Clifford A. Brown: Exceptions include: ▪️Those who cannot wear a face covering due to a medical, mental health or developmental condition

    That’s easy, all you need is a Doctor’s note.

    • #2
    • June 20, 2020, at 3:52 PM PDT
    • 3 likes
  3. Clifford A. Brown Contributor
    Clifford A. Brown

    cdor (View Comment):

    Clifford A. Brown: Exceptions include: ▪️Those who cannot wear a face covering due to a medical, mental health or developmental condition

    That’s easy, all you need is a Doctor’s note.

    Actually, they are prohibited from asking for any proof. That avoids the whole federal law problem of collecting and protecting patients’ medical information. 

    • #3
    • June 20, 2020, at 4:01 PM PDT
    • 2 likes
  4. Jim McConnell Member
    Jim McConnell Joined in the first year of Ricochet Ricochet Charter Member

    I find it interesting that the “masters” are calling the edict a proclamation, something that I have always heard as coming from ruling royalty. Maybe that is what they have in mind.

    • #4
    • June 20, 2020, at 4:52 PM PDT
    • 8 likes
  5. Weeping Member

    Clifford A. Brown: Republican governors have been successfully panicked into letting the same local thugs, who reveled in the powers granted to them during the Great Lock-down, now order American citizens to cover their faces, some with as much legal force as the Saudi religious police. Governor Abbott of Texas at least had the wisdom to forbid any criminal penalties under this exercise in bodily control over every free person. Governor Doug Ducey has not been so bright, and so will rightly accrue state-wide blame against the Republican Party.

    Governor Abbott has said that while he won’t allow individuals to be charged or fined for not wearing masks in public, it’s ok for local governments to fine businesses the don’t make their customers wear masks. Guess what? Many local governments, my county’s included, have told businesses that they must make their customers wear masks or be fined. A note of interest – out of 30 million people, in the last 5 months or so, Texas has only had 101,772 confirmed cases of COVID and 2,128 deaths from it.

    • #5
    • June 20, 2020, at 5:00 PM PDT
    • 7 likes
  6. Clifford A. Brown Contributor
    Clifford A. Brown

    Weeping (View Comment):

    Clifford A. Brown: Republican governors have been successfully panicked into letting the same local thugs, who reveled in the powers granted to them during the Great Lock-down, now order American citizens to cover their faces, some with as much legal force as the Saudi religious police. Governor Abbott of Texas at least had the wisdom to forbid any criminal penalties under this exercise in bodily control over every free person. Governor Doug Ducey has not been so bright, and so will rightly accrue state-wide blame against the Republican Party.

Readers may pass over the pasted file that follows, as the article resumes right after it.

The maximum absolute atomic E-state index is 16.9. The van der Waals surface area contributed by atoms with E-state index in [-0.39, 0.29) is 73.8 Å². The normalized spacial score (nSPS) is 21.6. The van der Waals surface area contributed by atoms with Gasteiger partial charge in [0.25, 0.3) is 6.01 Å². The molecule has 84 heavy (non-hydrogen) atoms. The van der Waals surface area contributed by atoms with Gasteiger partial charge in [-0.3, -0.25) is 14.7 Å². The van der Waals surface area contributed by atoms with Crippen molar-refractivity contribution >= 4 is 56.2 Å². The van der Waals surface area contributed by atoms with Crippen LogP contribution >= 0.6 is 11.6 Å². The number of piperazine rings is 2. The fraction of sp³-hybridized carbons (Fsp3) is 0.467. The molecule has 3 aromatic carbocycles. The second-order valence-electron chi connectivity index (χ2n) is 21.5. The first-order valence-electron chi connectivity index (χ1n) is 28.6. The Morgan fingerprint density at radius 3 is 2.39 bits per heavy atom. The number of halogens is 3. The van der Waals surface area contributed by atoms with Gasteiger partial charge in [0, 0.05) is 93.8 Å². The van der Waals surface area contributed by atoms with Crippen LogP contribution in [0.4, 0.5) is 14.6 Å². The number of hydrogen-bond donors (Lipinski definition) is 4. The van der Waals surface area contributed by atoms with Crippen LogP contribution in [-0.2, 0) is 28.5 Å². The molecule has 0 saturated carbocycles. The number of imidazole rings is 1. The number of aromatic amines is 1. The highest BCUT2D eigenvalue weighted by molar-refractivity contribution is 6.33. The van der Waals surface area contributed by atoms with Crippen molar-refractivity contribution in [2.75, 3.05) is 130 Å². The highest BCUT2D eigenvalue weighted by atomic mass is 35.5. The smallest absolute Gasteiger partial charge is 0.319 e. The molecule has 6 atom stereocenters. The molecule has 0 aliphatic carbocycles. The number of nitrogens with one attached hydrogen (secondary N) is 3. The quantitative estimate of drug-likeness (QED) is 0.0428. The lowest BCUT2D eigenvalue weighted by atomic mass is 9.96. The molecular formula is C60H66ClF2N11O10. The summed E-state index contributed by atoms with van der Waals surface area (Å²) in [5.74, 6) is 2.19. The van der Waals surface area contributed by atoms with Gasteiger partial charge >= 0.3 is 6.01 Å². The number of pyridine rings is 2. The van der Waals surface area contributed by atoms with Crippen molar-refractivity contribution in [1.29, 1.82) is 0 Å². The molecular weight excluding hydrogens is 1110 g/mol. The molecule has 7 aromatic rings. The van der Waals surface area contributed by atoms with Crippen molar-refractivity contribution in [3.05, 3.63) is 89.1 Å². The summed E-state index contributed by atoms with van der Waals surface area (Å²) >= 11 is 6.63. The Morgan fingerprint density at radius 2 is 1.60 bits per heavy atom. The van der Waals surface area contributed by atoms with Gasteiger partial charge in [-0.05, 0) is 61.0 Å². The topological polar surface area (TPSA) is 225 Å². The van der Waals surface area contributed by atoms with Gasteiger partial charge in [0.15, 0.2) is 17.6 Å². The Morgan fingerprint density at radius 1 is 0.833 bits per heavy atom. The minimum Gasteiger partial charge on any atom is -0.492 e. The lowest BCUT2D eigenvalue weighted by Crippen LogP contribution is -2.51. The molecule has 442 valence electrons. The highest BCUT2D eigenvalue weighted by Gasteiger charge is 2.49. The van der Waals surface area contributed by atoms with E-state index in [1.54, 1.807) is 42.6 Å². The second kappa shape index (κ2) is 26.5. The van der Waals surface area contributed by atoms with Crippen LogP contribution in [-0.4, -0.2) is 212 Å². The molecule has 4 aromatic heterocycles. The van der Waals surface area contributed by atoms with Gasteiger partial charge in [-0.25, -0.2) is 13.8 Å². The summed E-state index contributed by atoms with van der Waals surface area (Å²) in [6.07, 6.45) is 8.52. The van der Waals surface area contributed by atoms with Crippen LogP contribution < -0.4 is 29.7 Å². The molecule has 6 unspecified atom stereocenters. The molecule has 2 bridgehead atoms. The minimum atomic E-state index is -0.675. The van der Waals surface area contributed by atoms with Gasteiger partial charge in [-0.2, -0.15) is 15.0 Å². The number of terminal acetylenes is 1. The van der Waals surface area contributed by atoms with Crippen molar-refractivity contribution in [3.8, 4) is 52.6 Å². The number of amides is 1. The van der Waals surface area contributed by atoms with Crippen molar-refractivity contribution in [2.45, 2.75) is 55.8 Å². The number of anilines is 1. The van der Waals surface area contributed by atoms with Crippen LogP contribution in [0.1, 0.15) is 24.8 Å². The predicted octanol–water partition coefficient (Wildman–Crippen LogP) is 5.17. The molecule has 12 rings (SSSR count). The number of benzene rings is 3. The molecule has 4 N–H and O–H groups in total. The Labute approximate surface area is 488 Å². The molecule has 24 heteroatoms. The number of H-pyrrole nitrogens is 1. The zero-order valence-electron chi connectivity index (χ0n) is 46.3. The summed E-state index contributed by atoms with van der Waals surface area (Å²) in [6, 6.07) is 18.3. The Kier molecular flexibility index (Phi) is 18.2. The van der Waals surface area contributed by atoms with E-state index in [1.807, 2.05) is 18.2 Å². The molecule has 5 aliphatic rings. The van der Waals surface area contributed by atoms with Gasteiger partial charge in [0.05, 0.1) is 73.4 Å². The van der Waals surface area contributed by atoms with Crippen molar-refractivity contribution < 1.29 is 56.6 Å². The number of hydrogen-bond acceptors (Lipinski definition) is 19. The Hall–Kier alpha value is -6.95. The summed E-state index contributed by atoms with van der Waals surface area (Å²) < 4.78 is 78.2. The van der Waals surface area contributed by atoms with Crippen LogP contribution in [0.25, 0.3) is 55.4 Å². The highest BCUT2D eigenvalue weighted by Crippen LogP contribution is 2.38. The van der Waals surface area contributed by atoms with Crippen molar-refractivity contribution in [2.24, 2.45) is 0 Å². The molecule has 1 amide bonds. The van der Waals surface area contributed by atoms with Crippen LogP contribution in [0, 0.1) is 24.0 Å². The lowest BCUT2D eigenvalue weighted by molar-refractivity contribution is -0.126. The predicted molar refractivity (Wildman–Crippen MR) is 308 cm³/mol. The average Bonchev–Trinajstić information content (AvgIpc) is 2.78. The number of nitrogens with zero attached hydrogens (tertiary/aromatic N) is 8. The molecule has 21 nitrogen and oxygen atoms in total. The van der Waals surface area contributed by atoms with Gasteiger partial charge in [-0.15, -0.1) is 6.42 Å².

Governor Abbott has said that while he won’t allow individuals to be charged or fined for not wearing masks in public, it’s ok for local governments to fine businesses the don’t make their customers wear masks. Guess what? Many local governments, my county’s included, have told businesses that they must make their customers wear masks or be fined. A note of interest – out of 30 million people, in the last 5 months or so, Texas has only had 101,772 confirmed cases of COVID and 2,128 deaths from it.

    What limit is there on the fines, if any? Sounds like Abbott needs to look at local behavior and then undercut Democrats by imposing a state-wide limit on mask fines. In any case, he seems to be preventing any criminal penalties or attacks on business licenses.

    • #6
    • June 20, 2020, at 5:15 PM PDT
    • 5 likes
  7. DonG (skeptic) Coolidge

    Fines are collected at the point of a gun. 

    • #7
    • June 20, 2020, at 5:30 PM PDT
    • 4 likes
  8. JustmeinAZ Member

    I have suddenly developed a medical condition that makes it difficult to breathe with a mask on. If I suddenly just really, really feel that I should wear a mask in an establishment I wish to patronize I just pull out the dingy paper one I’ve been carrying around in my purse for two months (it’s not too, too dirty). 

    • #8
    • June 20, 2020, at 6:09 PM PDT
    • 6 likes
  9. Rodin Member

    I see a new medical bracelet in a lot of people’s future. Just emboss the outside with BLM and LBGT symbology along with “Mask Allergy” and you’re golden.

    • #9
    • June 20, 2020, at 6:45 PM PDT
    • 5 likes